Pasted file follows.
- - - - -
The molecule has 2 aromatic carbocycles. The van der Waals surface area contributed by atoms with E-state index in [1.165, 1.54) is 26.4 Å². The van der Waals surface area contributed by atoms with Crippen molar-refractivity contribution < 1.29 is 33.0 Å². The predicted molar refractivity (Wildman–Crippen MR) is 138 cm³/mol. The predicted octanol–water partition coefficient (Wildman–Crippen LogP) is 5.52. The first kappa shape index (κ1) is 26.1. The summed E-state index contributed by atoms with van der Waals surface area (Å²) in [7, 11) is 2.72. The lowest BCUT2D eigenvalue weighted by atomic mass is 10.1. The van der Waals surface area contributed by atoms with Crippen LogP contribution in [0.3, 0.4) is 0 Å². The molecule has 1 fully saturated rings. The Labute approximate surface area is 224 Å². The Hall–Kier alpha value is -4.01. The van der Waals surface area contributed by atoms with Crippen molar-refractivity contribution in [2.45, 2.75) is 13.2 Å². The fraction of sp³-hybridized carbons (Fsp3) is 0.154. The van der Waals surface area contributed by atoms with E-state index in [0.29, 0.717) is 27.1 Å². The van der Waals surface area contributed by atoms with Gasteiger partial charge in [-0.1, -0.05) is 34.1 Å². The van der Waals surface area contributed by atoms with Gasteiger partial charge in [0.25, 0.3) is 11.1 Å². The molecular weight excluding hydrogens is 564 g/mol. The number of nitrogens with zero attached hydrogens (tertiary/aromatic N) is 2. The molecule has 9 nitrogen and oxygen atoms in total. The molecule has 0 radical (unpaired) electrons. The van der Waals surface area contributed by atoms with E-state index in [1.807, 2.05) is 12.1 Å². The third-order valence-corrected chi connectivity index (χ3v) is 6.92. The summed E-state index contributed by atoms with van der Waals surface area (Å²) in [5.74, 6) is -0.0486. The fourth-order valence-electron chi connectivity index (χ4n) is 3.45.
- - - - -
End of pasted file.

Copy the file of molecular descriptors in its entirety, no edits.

The molecule has 2 aromatic carbocycles. The van der Waals surface area contributed by atoms with E-state index in [1.165, 1.54) is 26.4 Å². The van der Waals surface area contributed by atoms with Crippen molar-refractivity contribution < 1.29 is 33.0 Å². The predicted molar refractivity (Wildman–Crippen MR) is 138 cm³/mol. The predicted octanol–water partition coefficient (Wildman–Crippen LogP) is 5.52. The first kappa shape index (κ1) is 26.1. The summed E-state index contributed by atoms with van der Waals surface area (Å²) in [7, 11) is 2.72. The lowest BCUT2D eigenvalue weighted by atomic mass is 10.1. The van der Waals surface area contributed by atoms with Crippen LogP contribution in [0.3, 0.4) is 0 Å². The molecule has 1 fully saturated rings. The Labute approximate surface area is 224 Å². The Hall–Kier alpha value is -4.01. The van der Waals surface area contributed by atoms with Crippen molar-refractivity contribution in [2.45, 2.75) is 13.2 Å². The fraction of sp³-hybridized carbons (Fsp3) is 0.154. The van der Waals surface area contributed by atoms with E-state index in [0.29, 0.717) is 27.1 Å². The van der Waals surface area contributed by atoms with Gasteiger partial charge in [-0.1, -0.05) is 34.1 Å². The van der Waals surface area contributed by atoms with Gasteiger partial charge in [0.25, 0.3) is 11.1 Å². The molecular weight excluding hydrogens is 564 g/mol. The number of nitrogens with zero attached hydrogens (tertiary/aromatic N) is 2. The molecule has 9 nitrogen and oxygen atoms in total. The molecule has 0 radical (unpaired) electrons. The van der Waals surface area contributed by atoms with E-state index in [1.807, 2.05) is 12.1 Å². The third-order valence-corrected chi connectivity index (χ3v) is 6.92. The summed E-state index contributed by atoms with van der Waals surface area (Å²) in [5.74, 6) is -0.0486. The fourth-order valence-electron chi connectivity index (χ4n) is 3.45.